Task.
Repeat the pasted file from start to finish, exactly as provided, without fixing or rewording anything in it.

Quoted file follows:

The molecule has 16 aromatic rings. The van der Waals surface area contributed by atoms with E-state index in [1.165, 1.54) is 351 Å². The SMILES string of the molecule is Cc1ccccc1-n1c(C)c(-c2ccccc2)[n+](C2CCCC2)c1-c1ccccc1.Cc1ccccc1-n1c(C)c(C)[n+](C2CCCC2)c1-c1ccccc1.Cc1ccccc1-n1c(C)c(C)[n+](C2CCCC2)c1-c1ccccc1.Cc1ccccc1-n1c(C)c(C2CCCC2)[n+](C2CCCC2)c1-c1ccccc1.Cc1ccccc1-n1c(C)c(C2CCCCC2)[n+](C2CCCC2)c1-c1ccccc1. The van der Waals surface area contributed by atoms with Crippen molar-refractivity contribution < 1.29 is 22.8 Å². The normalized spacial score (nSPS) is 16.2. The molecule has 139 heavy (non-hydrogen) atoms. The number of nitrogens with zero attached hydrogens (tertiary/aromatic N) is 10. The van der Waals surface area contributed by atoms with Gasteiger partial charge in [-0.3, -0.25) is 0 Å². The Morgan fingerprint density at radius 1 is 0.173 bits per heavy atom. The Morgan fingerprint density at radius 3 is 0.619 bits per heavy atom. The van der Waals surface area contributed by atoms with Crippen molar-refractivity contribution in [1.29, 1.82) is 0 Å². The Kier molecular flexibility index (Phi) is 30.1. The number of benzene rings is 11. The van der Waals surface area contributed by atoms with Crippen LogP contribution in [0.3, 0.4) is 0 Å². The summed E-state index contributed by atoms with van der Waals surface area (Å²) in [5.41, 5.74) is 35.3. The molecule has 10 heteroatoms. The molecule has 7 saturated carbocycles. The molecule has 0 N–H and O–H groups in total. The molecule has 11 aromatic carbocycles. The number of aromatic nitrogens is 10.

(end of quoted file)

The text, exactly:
The molecule has 16 aromatic rings. The van der Waals surface area contributed by atoms with E-state index in [1.165, 1.54) is 351 Å². The SMILES string of the molecule is Cc1ccccc1-n1c(C)c(-c2ccccc2)[n+](C2CCCC2)c1-c1ccccc1.Cc1ccccc1-n1c(C)c(C)[n+](C2CCCC2)c1-c1ccccc1.Cc1ccccc1-n1c(C)c(C)[n+](C2CCCC2)c1-c1ccccc1.Cc1ccccc1-n1c(C)c(C2CCCC2)[n+](C2CCCC2)c1-c1ccccc1.Cc1ccccc1-n1c(C)c(C2CCCCC2)[n+](C2CCCC2)c1-c1ccccc1. The van der Waals surface area contributed by atoms with Crippen molar-refractivity contribution < 1.29 is 22.8 Å². The normalized spacial score (nSPS) is 16.2. The molecule has 139 heavy (non-hydrogen) atoms. The number of nitrogens with zero attached hydrogens (tertiary/aromatic N) is 10. The van der Waals surface area contributed by atoms with Gasteiger partial charge in [-0.3, -0.25) is 0 Å². The Morgan fingerprint density at radius 1 is 0.173 bits per heavy atom. The Morgan fingerprint density at radius 3 is 0.619 bits per heavy atom. The van der Waals surface area contributed by atoms with Crippen molar-refractivity contribution in [1.29, 1.82) is 0 Å². The Kier molecular flexibility index (Phi) is 30.1. The number of benzene rings is 11. The van der Waals surface area contributed by atoms with Crippen LogP contribution in [0.3, 0.4) is 0 Å². The summed E-state index contributed by atoms with van der Waals surface area (Å²) in [5.41, 5.74) is 35.3. The molecule has 10 heteroatoms. The molecule has 7 saturated carbocycles. The molecule has 0 N–H and O–H groups in total. The molecule has 11 aromatic carbocycles. The number of aromatic nitrogens is 10.